At an epochal reunion gig, the Australian
punk legends return to the scene of the crime.
BY JUD COST
Sydney’s Radio Birdman, the Saints, from Brisbane, the northernmost city on
Australia’s east coast, formed a devastating one-two punch that lit a fire
under an impressive conga line of younger Down Under big guitar combos that
included the Scientists, Lime Spiders, Sunnyboys, Screaming Tribesmen, Hoodoo
Gurus, Died Pretty, Someloves, Hard-Ons, Celibate Rifles, New Christs, Eastern
Dark, Stems, Wet Taxis and Zimmermen – to name just a few.
So for rabid
devotees of Aussie punk rock circa 1977, the original lineup’s 2007 reunion
(and a just released document of the event) is the musical equivalent of King
Tut’s other tomb having been found and subsequently coughing up an amazing
artifact. Live At Pig City
Brisbane 2007 (Shock Records), however, won’t even require carbon-dating.
From all the
tales I’ve heard, getting the Saints to reform has always been the impossible
dream of anyone this side of Don Quixote touched by their buzzsaw sound. The
original band exploded in ’78 in a hailstorm of bad vibes after releasing three
monumental albums by core members singer Chris Bailey, guitarist Ed Kuepper and
drummer Ivor Hay. Retaining the Saints moniker, Bailey has issued a string of
fine albums over the years and was last seen in California
in 2003, warming up the house for Nick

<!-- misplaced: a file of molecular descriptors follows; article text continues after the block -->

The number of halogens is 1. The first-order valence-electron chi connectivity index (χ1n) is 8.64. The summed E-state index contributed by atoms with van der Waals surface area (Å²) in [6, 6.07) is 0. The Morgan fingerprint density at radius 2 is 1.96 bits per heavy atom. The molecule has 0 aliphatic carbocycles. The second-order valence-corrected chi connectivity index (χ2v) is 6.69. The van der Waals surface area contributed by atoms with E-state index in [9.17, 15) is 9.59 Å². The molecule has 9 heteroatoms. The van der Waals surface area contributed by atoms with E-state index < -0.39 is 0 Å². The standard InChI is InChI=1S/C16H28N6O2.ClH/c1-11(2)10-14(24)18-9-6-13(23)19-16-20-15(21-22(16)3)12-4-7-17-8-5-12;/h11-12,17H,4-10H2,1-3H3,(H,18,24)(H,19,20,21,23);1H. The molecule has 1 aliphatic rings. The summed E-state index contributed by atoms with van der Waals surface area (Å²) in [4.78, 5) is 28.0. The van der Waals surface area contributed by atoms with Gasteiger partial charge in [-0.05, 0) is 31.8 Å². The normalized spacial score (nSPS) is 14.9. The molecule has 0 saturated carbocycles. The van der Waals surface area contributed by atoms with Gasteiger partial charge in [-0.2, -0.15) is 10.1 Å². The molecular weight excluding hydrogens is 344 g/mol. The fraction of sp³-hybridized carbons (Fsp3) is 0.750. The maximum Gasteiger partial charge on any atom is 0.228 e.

Cave and the Bad Seeds.
Likewise, Kuepper’s excellent series of solo albums from the ’90s are essential
listening, if you can find them. He last toured the U.S., far as I can tell, in 1995.
Here at last,
thanks to their July 14, 2007 “Pig
City” appearance at the
Queensland Music Festival before an adoring mob of 6,000 disbelieving,
forehead-slapping fans, is live evidence of what we should have heard 30 years
ago. This 65-minute set has plenty of meat on those creaking bones, including
an uncredited horn section to play the charts first employed on Eternally Yours, the Saints’ thrilling
’78 sophomore longplayer that featured eye-poppers like “Know Your
Product.” For further insight into the soulful roots of the Saints, check
out their unreleased ’74 demos, including an ear-splitting cover of Eddie
Floyd’s Stax classic “Knock On Wood,” on The Most Primitive Band in the World (Hot/Restless). Of course,
it’s their debut LP, (I’m) Stranded,
with its heart-pounding single of the same name, that causes cardiac flip-flops
in anyone who still reveres the garage rock class of ’77. No fears,
“Stranded” creates enough steam here to remove the lavender wallpaper
from your daughter’s bedroom. The terminally cranky may wail at the omission of
brain-melters like “Lipstick On Your Collar,” “Do The
Robot,” “Kissin’ Cousins” and “Demolition Girl,” but
there’s more than enough here to chew on.
the Saints rolled the dice by moving to London
in the late ’70s to get a foothold in the northern hemisphere, crapped out and
flew home to lick their wounds. Meaning, the U.S. never got to see either combo
in their prime on a full-blown tour. Birdman has recently rectified that
three-decade oversight, and here’s hoping the Saints will soon do the same; they
tentatively tested the waters in Australia earlier this year when they did four
shows, including performing the entire (I’m)
Stranded album in Melbourne as part of the ATP “Don’t Look Back” series. But
even if this album is all we ever get, it’s plenty good enough to warm the
cockles of the hardcore Oz-rock contingent on a chilly autumn night. It’s as
much a meatball sandwich from the heavens as if Roger McGuinn, David Crosby and
Chris Hillman buried the hatchet and decided to give the Byrds one last shot.
If Sir Bob
Geldof really did say that “rock music of the ’70s was changed by three
bands, the Sex Pistols, the Ramones and the Saints,” then it’s high time
the Saints returned to the scene to swing for the crime.